I know a lot of people who’ve used bribery. A lot of people who’ve used potty-training story books and personal demonstrations and toy demonstrations (or demonstrations by slightly older children). Then I think it’s just practice and patience and remembering that they will get there eventually.

    1. Thanks for all this advice! I may try the training diapers. As for embarrassment, they indeed did not seem to feel anything close to this 🙂 and as you said, just moved on the side and got on their usual business. Patience will be key.

  2. Oh, I feel for you! I’m in the middle of training my three-year-old and by now, I’ve worked out that toilet training is stress on toast at the best of times and unbearable stress if the kid’s not ready. It must be even more of a nightmare with twins! Your system sounds like a good one. Console yourself with the knowledge that they won’t be wearing nappies when they’re thirty!

    Hang in there!

    PS I’ve never heard of potty training boot camp before but it sounds like such a rip-off!

    1. Thanks for the support! It’s nice to hear about others who share your plight 🙂 I think we decided to give up and try again in a couple of weeks. Plus P seems more ready than G so might need to tailor my approach. What’s frustrating is when you see signs that they might be ready but then it ends up being a fluke Arrrrgg. Re potty training camp, it is something that the drop in day care I use from time to time runs every now and then. I did not have to pay extra (thank god) but just had to provide extra clothing and underwear instead if diapers. That’s why we thought ‘why not?’ but after 3 days of bags full of soiled clothing we all agreed to put the diapers back on hihihi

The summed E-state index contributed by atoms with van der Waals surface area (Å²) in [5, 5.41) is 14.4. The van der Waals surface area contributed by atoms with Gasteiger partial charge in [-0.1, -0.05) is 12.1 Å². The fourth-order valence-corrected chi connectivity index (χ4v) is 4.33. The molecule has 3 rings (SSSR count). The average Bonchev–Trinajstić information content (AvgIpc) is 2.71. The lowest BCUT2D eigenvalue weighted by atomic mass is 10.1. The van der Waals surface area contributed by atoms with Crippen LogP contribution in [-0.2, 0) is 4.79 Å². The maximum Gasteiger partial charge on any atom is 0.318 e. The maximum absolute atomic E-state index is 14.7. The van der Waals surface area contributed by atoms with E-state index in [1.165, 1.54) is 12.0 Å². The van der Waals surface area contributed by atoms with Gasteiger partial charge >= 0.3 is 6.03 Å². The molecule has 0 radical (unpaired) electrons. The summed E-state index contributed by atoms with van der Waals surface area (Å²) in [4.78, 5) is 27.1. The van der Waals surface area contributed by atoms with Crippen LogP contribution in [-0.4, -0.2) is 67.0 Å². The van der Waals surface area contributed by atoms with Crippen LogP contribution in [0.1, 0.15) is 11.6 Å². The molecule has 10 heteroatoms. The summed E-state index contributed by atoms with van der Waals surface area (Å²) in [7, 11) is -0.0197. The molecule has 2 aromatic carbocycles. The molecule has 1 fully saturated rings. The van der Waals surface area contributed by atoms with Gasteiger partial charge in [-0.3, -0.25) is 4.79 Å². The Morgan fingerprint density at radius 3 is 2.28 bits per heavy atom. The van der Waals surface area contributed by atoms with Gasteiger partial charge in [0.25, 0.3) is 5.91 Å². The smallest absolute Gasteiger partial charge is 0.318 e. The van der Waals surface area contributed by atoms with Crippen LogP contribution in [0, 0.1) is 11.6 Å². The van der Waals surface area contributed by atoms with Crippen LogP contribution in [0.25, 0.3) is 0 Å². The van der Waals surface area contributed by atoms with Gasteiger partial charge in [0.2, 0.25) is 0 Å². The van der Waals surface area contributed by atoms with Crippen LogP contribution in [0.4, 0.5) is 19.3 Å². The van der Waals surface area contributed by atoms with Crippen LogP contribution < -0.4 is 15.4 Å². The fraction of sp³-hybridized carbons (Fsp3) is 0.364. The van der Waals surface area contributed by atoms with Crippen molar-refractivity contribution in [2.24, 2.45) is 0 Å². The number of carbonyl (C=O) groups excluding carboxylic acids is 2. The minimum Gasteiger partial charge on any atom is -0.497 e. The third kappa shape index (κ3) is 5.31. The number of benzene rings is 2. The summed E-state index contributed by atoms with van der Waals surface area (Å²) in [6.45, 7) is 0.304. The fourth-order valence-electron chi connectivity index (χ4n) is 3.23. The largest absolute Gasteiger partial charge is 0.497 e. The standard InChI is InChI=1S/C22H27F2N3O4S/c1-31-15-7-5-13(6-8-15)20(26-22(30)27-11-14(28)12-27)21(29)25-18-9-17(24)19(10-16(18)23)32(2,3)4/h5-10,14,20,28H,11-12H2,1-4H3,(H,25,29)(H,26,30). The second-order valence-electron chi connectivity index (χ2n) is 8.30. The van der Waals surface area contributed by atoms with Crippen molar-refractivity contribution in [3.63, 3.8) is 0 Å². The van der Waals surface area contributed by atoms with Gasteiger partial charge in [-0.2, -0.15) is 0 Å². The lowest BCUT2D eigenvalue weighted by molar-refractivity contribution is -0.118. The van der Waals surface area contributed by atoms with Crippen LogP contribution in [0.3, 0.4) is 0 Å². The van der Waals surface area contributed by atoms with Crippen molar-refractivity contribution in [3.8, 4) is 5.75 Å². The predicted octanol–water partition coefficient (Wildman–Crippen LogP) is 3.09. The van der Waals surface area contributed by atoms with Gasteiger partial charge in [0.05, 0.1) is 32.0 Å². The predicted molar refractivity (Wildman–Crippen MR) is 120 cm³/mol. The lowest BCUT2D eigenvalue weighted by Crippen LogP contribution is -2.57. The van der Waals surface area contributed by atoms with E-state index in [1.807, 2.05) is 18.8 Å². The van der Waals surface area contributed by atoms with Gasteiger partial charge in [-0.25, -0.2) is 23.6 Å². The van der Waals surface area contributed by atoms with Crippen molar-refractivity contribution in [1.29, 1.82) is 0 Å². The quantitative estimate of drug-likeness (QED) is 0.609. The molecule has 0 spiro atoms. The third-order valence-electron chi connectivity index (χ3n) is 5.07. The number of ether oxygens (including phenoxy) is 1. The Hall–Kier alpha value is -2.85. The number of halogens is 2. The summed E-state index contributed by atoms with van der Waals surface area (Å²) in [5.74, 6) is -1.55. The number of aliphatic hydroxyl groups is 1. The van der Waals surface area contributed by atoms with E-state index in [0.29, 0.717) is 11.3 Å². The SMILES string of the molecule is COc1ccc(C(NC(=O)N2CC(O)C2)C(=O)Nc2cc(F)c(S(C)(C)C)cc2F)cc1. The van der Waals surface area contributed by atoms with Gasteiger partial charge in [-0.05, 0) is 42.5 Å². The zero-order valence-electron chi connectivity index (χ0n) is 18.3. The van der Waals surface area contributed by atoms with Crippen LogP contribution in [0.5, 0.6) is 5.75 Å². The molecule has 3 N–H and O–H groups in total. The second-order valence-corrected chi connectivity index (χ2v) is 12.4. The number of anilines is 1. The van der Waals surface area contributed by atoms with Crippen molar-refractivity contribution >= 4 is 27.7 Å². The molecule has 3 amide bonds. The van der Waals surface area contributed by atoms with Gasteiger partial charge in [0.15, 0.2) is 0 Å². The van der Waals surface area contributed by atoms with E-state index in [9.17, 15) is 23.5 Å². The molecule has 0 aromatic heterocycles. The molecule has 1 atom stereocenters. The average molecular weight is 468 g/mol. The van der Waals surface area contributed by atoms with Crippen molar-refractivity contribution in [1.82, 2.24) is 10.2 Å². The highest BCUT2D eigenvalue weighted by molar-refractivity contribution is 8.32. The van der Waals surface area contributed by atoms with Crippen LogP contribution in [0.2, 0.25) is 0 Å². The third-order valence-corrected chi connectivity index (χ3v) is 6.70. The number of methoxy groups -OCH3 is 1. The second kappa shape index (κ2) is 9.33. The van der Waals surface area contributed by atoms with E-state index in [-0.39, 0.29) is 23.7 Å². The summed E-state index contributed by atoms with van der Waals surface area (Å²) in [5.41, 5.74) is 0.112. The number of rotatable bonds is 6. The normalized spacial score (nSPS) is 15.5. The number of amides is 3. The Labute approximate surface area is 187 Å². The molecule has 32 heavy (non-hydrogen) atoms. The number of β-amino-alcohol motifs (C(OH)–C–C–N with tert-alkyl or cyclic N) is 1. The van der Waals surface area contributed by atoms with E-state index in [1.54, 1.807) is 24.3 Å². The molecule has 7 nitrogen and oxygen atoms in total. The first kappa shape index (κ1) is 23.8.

1. Oh, that’s not so bad then – I thought they were being scammers and charging extra for something they should be doing anyway! None of my kids were trained before three.

        Another thought: children’s underpants aren’t all that expensive. When my boy poos his pants, I’ve been known to throw them out rather than do battle with nappy soaker…

        Just sayin’

  3. Oh, I remember one tip I did hear from a twin mother. She waited until the twins were nearly four (I think) then she started talking about this super-exciting kids’ place they’d never been to before. They talked about how cool it was and then explained they didn’t let anyone in wearing nappies except on this ONE DAY of the year. So they went and they had the best time, and then as they left they said well that’s it until next year I guess… unless you wanted to use the toilet from now on? And twenty-four hours later the twins were toilet trained. So, essentially, bribery. I believe it was Mel at Stirrup Queens (http://www.stirrup-queens.com/ – you may have to hunt for the post as the twins are a lot bigger now).

    1. Thanks for this! I hate to use the fact that I have twins to hold off doing stuff but the reality is that it makes things such as toilet training different. Not only the kids have different attitudes towards this but also the sheer level of energy used to ‘train’ 2 tots is just…In short, I completely understand waiting a later age when communication between me and them is improved. Thanks for suggesting Mel’s blog; a ‘veteran’ blogger whom I can take inspiration from!

      1. Oh, I think you should totally use the twins thing as an excuse. I noticed the difference between training my eldest (and at the time only child) and training one nearly three years younger when I had big brother to pay attention to at the same time. And that’s with them staggered considerably!